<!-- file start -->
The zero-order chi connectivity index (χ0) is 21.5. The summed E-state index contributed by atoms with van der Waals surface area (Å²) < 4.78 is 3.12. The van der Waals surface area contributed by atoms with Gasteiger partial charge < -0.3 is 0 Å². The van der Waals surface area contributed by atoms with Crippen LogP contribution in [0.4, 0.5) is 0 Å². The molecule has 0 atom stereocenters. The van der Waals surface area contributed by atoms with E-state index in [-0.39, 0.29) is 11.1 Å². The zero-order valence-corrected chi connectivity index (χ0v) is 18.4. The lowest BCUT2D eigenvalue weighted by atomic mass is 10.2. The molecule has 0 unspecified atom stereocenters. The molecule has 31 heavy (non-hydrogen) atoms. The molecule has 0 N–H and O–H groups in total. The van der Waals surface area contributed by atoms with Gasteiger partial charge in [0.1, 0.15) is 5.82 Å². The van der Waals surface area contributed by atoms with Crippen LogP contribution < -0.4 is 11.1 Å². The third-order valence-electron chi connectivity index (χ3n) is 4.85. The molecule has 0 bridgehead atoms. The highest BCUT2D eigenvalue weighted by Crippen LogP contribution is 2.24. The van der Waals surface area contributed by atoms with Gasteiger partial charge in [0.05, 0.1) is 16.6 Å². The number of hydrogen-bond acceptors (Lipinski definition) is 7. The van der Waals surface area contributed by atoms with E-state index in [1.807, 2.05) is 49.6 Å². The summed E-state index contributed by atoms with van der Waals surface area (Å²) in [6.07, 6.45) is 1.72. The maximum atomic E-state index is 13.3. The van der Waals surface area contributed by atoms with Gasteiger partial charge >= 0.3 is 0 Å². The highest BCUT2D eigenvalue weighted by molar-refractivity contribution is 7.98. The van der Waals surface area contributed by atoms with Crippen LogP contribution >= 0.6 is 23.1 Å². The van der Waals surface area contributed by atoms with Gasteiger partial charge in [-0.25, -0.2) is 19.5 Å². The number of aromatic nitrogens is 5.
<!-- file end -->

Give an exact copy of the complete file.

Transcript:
The zero-order chi connectivity index (χ0) is 21.5. The summed E-state index contributed by atoms with van der Waals surface area (Å²) < 4.78 is 3.12. The van der Waals surface area contributed by atoms with Gasteiger partial charge < -0.3 is 0 Å². The van der Waals surface area contributed by atoms with Crippen LogP contribution in [0.4, 0.5) is 0 Å². The molecule has 0 atom stereocenters. The van der Waals surface area contributed by atoms with E-state index in [-0.39, 0.29) is 11.1 Å². The zero-order valence-corrected chi connectivity index (χ0v) is 18.4. The lowest BCUT2D eigenvalue weighted by atomic mass is 10.2. The molecule has 0 unspecified atom stereocenters. The molecule has 31 heavy (non-hydrogen) atoms. The molecule has 0 N–H and O–H groups in total. The van der Waals surface area contributed by atoms with Gasteiger partial charge in [0.1, 0.15) is 5.82 Å². The van der Waals surface area contributed by atoms with Crippen LogP contribution < -0.4 is 11.1 Å². The third-order valence-electron chi connectivity index (χ3n) is 4.85. The molecule has 0 bridgehead atoms. The highest BCUT2D eigenvalue weighted by Crippen LogP contribution is 2.24. The van der Waals surface area contributed by atoms with Gasteiger partial charge in [0.05, 0.1) is 16.6 Å². The number of hydrogen-bond acceptors (Lipinski definition) is 7. The van der Waals surface area contributed by atoms with E-state index in [1.807, 2.05) is 49.6 Å². The summed E-state index contributed by atoms with van der Waals surface area (Å²) in [6.07, 6.45) is 1.72. The maximum atomic E-state index is 13.3. The van der Waals surface area contributed by atoms with Gasteiger partial charge >= 0.3 is 0 Å². The highest BCUT2D eigenvalue weighted by molar-refractivity contribution is 7.98. The van der Waals surface area contributed by atoms with Crippen LogP contribution >= 0.6 is 23.1 Å². The van der Waals surface area contributed by atoms with Gasteiger partial charge in [-0.25, -0.2) is 19.5 Å². The number of aromatic nitrogens is 5.